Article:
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Electoral College vote a non-story unless Donald Trump is involved

in 2017 by

Just like that, it was over.

In Tallahassee and around the country, 538 electors cast their ballots to officially elect Donald Trump as the 45th President of the United States.

Of course, they did. There was never going to be a different outcome. Never.

Florida’s 29 electors gathered in the Senate Chamber to do what everyone knew they would do. While protesters gathered in the fourth-floor lobby outside the chamber, all 29 ignored the noise, kept their pledges, and cast their votes for Trump.

I have never felt the desire to attend previous sessions because nothing earth-shattering would occur. Not that anything would be different this time, but I did accept an invitation to sit in the gallery to watch the proceedings.

There was a brief silence when House Republican Leader Ray Rodrigues missed the roll call, but he was in the chamber minutes later.

Every four years the Electoral College goes through the same exercise with little fanfare. The only difference between 2016 and every other cycle was the manufactured fake news surrounding a normally routine one-hour ceremony.

This should not have even risen to the level of a story. Ok, maybe the obligatory interviews for a day or two with those who want no part of Trump.

But the every day, every hour, hysteria of the doomed-to-fail pipe dream of getting 37 Republican electors to flip? Should we mention that Trump led by 74 electoral votes going into Monday and officially won by 77?

While two did not vote for Trump, five Democrats decided Hillary Clinton was not for them. Not even Michael Moore’s offer to pay state fines could turn the trick.

Let us not take cheap shots at those who report the news. Instead, many need to be called out for continuing the charade, thereby giving false hope to those reaching for the unreachable.

Most of this falls in the lap of the major networks and national outlets. They were looking for history by fomenting hysteria.

History tells us that a similar attempt failed 16 years ago, when a Republican lost the popular vote, but had more electoral votes. Many might remember political consultant Bob Beckel trying to find two “faithless” electors to flip from George W. Bush to Al Gore in 2000.

If Beckel could not coax or coerce two souls to “vote their conscience,” then finding 37 this year would be comparable to climbing Mt. Everest in Bermuda shorts.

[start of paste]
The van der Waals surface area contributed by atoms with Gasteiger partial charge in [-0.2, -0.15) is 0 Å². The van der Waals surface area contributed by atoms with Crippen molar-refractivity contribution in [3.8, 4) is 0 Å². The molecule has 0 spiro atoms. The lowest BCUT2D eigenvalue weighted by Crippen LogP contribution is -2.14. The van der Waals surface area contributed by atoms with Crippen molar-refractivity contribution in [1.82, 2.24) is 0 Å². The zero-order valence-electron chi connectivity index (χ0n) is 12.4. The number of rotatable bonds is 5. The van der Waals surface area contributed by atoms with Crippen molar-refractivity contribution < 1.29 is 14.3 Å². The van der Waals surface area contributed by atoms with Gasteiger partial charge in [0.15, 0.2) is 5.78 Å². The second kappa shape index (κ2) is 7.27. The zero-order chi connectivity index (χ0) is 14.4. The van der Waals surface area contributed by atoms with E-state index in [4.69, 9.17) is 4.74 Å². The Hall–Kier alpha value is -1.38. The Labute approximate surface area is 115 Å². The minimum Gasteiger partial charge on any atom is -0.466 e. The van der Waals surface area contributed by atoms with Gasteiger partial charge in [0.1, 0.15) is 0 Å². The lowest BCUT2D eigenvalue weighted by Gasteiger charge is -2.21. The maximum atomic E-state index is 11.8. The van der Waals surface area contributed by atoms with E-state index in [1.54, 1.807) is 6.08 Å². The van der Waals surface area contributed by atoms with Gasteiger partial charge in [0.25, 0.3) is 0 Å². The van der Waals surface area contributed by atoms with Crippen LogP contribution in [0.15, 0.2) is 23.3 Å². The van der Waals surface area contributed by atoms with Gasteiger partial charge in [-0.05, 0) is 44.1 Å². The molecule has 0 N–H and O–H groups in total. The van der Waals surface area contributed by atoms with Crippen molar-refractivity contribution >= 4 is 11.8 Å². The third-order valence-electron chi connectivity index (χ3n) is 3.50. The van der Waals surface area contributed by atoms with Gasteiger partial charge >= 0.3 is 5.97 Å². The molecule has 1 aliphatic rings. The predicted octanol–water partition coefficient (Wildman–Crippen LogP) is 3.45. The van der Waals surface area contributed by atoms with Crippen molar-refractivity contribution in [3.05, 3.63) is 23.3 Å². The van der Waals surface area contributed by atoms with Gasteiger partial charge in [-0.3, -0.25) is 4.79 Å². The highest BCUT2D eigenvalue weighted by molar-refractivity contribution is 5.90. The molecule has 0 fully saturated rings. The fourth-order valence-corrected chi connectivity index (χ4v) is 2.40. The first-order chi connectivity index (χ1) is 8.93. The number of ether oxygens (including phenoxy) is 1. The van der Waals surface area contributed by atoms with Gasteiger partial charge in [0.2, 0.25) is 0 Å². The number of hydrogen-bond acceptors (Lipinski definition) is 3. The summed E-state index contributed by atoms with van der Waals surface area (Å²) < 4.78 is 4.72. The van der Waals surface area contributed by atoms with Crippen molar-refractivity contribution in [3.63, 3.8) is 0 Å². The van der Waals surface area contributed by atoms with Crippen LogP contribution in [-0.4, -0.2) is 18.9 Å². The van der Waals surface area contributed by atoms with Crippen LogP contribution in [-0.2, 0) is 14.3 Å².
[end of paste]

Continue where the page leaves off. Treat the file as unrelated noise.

For this exercise in futility, or fake news, good people were subjected to a barrage of intimidating calls and emails. This includes all 29 of Florida’s electors.

Some in other states received death threats. The national media focus was on flipping the electors, not the tactics used by some of the activists.

When the gambit rose to this level, many wonder why President Barack Obama did not issue a statement that might de-escalate the dangerous rhetoric. With electors’ lives being threatened, where is the Justice Department? Federal crimes were being committed.

The media’s conduct surrounding all things Trump faces continuing bipartisan scrutiny. Republicans backing other candidates in the primary, along with the candidates, were frustrated their message could never break through the haze of all Trump, all the time.

Trump opponents were sick of all of the free media he generated. The New York Times estimated Trump earned nearly $2 billion in free media during the primary season. It was off the charts during the general election.

Trump is a ratings magnet. He was responsible for even MSNBC to draw its best numbers during the fall.

This likely explains the hysteria surrounding faithless electors. There will be plenty of opportunities both before and after January 20, 2017, for other Trump-inspired ratings opportunities.

There is a rumor he wants to climb Mt. Everest in Bermuda shorts.

Bob Sparks is President of Ramos and Sparks Group, a Tallahassee-based business and political consulting firm. During his career, he has directed media relations and managed events for professional baseball, served as chief spokesperson for the Republican Party of Florida as well as the Florida Department of Environmental Protection and the Attorney General of Florida. After serving as Executive Deputy Chief of Staff for Governor Charlie Crist, he returned to the private sector working with clients including the Republican National Committee and political candidates in Japan. He lives in Tallahassee with his wife, Sue and can be reached at [email protected]

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